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A better (more comfortable) colonoscopy

Small switch minimizes gas and cramping after the exam

Northville MPU colonoscopy.(blogpic)jpg

Dr. Leslie Aldrich uses a simulator to demonstrate what doctors look for during colonoscopy. Procedure rooms at Northville Health Center are among those equipped with CO2 delivery systems.

It’s the exam that’s made colon cancer one of the most preventable cancers yet. Most people don’t remember colonoscopy when it’s done, but for those age 50 and over it can be life-saving.

Digestive health specialists are taking action to make the process easier – from simpler instructions on prepping for a colonoscopy to medical advances that patients never see.

One switch:  using carbon dioxide during the exam. Rather than air, University of Michigan gastroenterologists use carbon dioxide to inflate the colon to help get a better look at its lining.

Resulting in less gas and cramping later — it’s a small change that can make a big impact when patients are ready to go home.

Why colonoscopy is crucial

Getting a colorectal cancer screening test could save your life. Here’s how:

  • Colorectal cancer usually starts from polyps in the colon or rectum. A polyp is a growth that shouldn’t be there.
  • Over time, some polyps can turn into cancer.
  • Screening tests can find polyps, so they can be removed before they turn into cancer.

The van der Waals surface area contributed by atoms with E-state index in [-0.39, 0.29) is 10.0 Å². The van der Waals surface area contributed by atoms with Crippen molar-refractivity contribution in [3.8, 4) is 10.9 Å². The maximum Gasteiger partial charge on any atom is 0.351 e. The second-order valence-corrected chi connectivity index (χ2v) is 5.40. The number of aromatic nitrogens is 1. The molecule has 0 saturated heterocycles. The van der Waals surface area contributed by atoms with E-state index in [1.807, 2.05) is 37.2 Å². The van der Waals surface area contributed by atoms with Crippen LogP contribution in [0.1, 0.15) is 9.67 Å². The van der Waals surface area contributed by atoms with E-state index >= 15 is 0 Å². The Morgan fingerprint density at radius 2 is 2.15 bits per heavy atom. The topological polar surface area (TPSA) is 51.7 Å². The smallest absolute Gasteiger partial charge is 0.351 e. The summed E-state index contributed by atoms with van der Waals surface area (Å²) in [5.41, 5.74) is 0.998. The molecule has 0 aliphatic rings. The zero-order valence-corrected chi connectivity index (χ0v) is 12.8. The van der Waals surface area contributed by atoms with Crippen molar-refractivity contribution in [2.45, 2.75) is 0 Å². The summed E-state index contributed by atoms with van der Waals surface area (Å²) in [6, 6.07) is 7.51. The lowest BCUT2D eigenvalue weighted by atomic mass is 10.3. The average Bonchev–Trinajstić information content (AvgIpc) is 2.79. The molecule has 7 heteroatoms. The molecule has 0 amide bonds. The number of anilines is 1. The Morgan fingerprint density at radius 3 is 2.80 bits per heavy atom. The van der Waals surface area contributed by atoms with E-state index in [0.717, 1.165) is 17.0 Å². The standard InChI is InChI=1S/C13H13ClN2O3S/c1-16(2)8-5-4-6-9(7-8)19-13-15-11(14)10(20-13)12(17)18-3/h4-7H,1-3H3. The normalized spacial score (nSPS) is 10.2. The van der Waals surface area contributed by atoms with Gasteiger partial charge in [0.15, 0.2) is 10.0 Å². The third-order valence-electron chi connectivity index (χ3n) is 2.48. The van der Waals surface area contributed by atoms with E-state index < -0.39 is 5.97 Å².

• Screening tests also can find colorectal cancer early. When it is found early, the chance of being cured is good.

Colorectal cancer, sometimes called colon cancer, occurs in men and women and the risk increases with age. If everyone age 50 and older had regular screening tests, — for most people that’s every 10 years — at least 60 percent of deaths from this cancer can be avoided, according to CDC’s National Colorectal Cancer Action Campaign Screen for Life.

More comfortable colonoscopy

The CO2 delivery systems used at the University of Michigan Hospitals and Health Centers help make colonoscopy more comfortable than ones in the past.

In the past air was used to inflate the colon to help with examination. That air caused cramping and abdominal pain that could last for several hours after the procedure. Excess air also lengthened the colon and made navigating it more challenging for the doctor.

CO2 is rapidly absorbed and expelled through the lungs, minimizing cramping. Studies have shown that post-colonoscopy pain is significantly less when CO2 is used.

“Anything we can do to make a colonoscopy more comfortable helps encourage patients to get their regular screening test,” says gastroenterologist Danielle Kim Turgeon, M.D.

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HS_150x150_BLOG.fwThe University of Michigan Digestive and Liver Health services is one of the largest programs in the country, providing prevention, diagnosis and treatment of diseases involving the gastrointestinal tract and liver. Our 60-plus physicians are experts in the diagnosis and treatment of all diseases of the gastrointestinal system.